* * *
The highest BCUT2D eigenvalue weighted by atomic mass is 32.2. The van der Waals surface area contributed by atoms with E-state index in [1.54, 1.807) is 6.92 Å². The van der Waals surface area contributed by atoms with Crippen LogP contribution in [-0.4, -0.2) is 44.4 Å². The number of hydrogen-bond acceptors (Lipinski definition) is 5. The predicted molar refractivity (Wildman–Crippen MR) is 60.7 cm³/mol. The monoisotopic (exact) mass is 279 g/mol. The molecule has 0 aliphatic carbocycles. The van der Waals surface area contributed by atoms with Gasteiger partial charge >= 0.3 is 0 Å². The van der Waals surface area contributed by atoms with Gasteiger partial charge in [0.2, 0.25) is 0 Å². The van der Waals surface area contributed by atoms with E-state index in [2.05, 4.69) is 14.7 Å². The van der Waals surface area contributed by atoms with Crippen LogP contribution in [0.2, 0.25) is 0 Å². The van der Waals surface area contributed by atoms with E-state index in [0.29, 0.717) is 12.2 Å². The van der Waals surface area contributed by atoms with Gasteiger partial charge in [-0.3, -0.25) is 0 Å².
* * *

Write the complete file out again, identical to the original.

The highest BCUT2D eigenvalue weighted by atomic mass is 32.2. The van der Waals surface area contributed by atoms with E-state index in [1.54, 1.807) is 6.92 Å². The van der Waals surface area contributed by atoms with Crippen LogP contribution in [-0.4, -0.2) is 44.4 Å². The number of hydrogen-bond acceptors (Lipinski definition) is 5. The predicted molar refractivity (Wildman–Crippen MR) is 60.7 cm³/mol. The monoisotopic (exact) mass is 279 g/mol. The molecule has 0 aliphatic carbocycles. The van der Waals surface area contributed by atoms with Gasteiger partial charge >= 0.3 is 0 Å². The van der Waals surface area contributed by atoms with Gasteiger partial charge in [0.2, 0.25) is 0 Å². The van der Waals surface area contributed by atoms with E-state index in [2.05, 4.69) is 14.7 Å². The van der Waals surface area contributed by atoms with Crippen LogP contribution in [0.2, 0.25) is 0 Å². The van der Waals surface area contributed by atoms with E-state index in [0.29, 0.717) is 12.2 Å². The van der Waals surface area contributed by atoms with Gasteiger partial charge in [-0.3, -0.25) is 0 Å².